CoreLogic’s latest Home Price Insights report has been released for April 2018 and the biggest news is that CoreLogic reports that half of the 50 largest metro housing markets in the United States are “overvalued.” That’s a word that may have many homebuyers running for the hills shouting about bubbles and crashes but it’s far from that simple.
Click here to read the full press release from CoreLogic
So what does “overvalued” mean?
It does not mean the same thing as a bubble. Though it is obviously true that in order for a bubble to exist some commodity has to be overvalued it does not necessarily correlate that an overvalued commodity is, necessarily, a sign of a bubble.
Bubbles always occur because of some kind of rampant fraud when it
Year-Over-Year California shows growth in home prices that is stronger than 90% of the country while still staying relatively far below its peak value.
When you take a look at the numbers in CoreLogic’s January Housing Price Index Report you can see that California is on the strong side of two very telling metrics when compared to the numbers nationwide.
Continued Growth in CA Housing Prices is Likely, at Slower Pace
The year-over-year change from January 2014 was 5.7% for the National index. California was on the stronger side of that, posting a 7.3% year-over-year change. Even that can be considered strong growth. That number will likely continue to decline over the next year.
The National HPI is currently 12.7% less than its all-time peak
CoreLogic’s current HPI report for July 2014, released earlier this month, represents the 29th consecutive month that the Housing Price Index has shown positive year-over-year changes. The year-over-year increases have only recently dropped in to the single digits. Previously the year-over-year increases were consistently in the double-digits. Price increases like that cannot go on unabated before another bubble is reached. CoreLogic’s May 2014 HPI report showed a YoY increase of 8.8% and in June it fell to a 7.5% increase. The latest report for July stayed steady at 7.4%.
The Market is Responding to Consumer Buying Power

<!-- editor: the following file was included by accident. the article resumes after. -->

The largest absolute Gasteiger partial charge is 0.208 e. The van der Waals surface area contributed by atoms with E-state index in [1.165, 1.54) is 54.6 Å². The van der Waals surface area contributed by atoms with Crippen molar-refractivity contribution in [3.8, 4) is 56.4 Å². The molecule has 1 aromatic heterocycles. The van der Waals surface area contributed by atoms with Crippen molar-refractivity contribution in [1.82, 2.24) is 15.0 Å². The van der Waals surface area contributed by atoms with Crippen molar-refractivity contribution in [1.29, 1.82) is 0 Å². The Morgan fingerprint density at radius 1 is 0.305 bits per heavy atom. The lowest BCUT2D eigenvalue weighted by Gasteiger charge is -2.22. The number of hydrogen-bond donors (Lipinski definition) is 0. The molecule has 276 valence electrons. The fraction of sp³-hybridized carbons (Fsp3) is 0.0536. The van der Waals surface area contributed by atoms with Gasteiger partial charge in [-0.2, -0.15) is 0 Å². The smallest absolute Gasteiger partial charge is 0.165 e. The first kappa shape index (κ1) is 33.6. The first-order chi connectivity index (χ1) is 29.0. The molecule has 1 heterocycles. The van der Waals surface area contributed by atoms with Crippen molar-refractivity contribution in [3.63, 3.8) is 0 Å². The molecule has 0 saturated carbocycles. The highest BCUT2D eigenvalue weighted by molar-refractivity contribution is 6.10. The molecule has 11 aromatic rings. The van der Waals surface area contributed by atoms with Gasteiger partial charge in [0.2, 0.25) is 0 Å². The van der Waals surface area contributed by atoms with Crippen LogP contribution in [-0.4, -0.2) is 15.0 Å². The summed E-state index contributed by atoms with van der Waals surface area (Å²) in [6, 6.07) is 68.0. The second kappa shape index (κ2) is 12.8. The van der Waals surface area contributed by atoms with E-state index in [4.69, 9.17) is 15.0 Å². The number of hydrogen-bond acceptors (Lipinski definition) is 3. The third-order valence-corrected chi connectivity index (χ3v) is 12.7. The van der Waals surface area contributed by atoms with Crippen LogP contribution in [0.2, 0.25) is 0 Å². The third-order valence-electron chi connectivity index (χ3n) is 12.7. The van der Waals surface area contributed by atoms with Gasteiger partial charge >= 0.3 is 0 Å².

This is a good sign as far as I’m concerned. Double-digit price increases are nice but they can’t go on forever. What seems
A whole slew of good indicators in two CoreLogic reports this past month as well as another key economic indicator. Whether the numbers were up or down the reports represent a return to a previous state of prosperity without all the speculation (hopefully).
The Numbers are In
The March 2014 CoreLogic Foreclosure Report indicates that 48,000 foreclosures were completed in March, this number is down 10% from a year before and has been slowly falling for several years. From 2000-2006 the average number of completed foreclosures was 21,000 per month.
Additionally, CoreLogic’s March 2014 Housing Price Index Report shows that home prices continue to climb with a 11.1% year-over-year increase from last March. This number has been dropping slowly over
The number of upside-down mortgages continues to fall nationwide along with delinquent credit card payments. American consumers are demonstrating the lessons learned from the buy-now-pay-later, get-rich-quick days of the first decade of the 21st Century.
CoreLogic's 2nd Quarter 2013 Equity Report, released today, shows that nationally 2.5 million residential properties returned to positive equity from Q1 through Q2. This means that in 3 months' time more than 5% of residential home loans were able to reach the surface, though 14.5% of mortgages in America are still underwater.
Credit reporting giant TransUnion released its quarterly credit card debt and delinquencies report in August and their numbers are positively down as well. The number of